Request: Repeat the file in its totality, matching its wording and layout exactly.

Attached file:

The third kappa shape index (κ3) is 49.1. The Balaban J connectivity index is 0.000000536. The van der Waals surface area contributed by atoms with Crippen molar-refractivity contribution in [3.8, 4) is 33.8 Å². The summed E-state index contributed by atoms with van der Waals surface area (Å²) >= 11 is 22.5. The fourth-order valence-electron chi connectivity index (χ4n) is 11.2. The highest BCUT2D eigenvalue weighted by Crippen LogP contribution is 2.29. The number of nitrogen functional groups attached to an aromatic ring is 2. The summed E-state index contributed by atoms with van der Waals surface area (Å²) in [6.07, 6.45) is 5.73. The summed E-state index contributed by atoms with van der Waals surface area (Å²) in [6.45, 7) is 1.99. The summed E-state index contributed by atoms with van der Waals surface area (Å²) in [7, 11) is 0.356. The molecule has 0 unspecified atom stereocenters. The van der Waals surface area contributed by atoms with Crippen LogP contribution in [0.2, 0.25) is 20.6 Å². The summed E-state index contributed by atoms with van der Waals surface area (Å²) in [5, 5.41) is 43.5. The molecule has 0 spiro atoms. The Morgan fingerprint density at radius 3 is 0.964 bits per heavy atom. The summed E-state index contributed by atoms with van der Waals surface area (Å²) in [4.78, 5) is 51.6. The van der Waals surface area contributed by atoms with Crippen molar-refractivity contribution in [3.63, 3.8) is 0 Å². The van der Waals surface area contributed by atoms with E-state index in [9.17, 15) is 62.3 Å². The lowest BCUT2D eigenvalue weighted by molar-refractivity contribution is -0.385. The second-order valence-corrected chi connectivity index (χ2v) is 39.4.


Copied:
The third kappa shape index (κ3) is 49.1. The Balaban J connectivity index is 0.000000536. The van der Waals surface area contributed by atoms with Crippen molar-refractivity contribution in [3.8, 4) is 33.8 Å². The summed E-state index contributed by atoms with van der Waals surface area (Å²) >= 11 is 22.5. The fourth-order valence-electron chi connectivity index (χ4n) is 11.2. The highest BCUT2D eigenvalue weighted by Crippen LogP contribution is 2.29. The number of nitrogen functional groups attached to an aromatic ring is 2. The summed E-state index contributed by atoms with van der Waals surface area (Å²) in [6.07, 6.45) is 5.73. The summed E-state index contributed by atoms with van der Waals surface area (Å²) in [6.45, 7) is 1.99. The summed E-state index contributed by atoms with van der Waals surface area (Å²) in [7, 11) is 0.356. The molecule has 0 unspecified atom stereocenters. The van der Waals surface area contributed by atoms with Crippen LogP contribution in [0.2, 0.25) is 20.6 Å². The summed E-state index contributed by atoms with van der Waals surface area (Å²) in [5, 5.41) is 43.5. The molecule has 0 spiro atoms. The Morgan fingerprint density at radius 3 is 0.964 bits per heavy atom. The summed E-state index contributed by atoms with van der Waals surface area (Å²) in [4.78, 5) is 51.6. The van der Waals surface area contributed by atoms with Crippen molar-refractivity contribution in [3.63, 3.8) is 0 Å². The van der Waals surface area contributed by atoms with E-state index in [9.17, 15) is 62.3 Å². The lowest BCUT2D eigenvalue weighted by molar-refractivity contribution is -0.385. The second-order valence-corrected chi connectivity index (χ2v) is 39.4.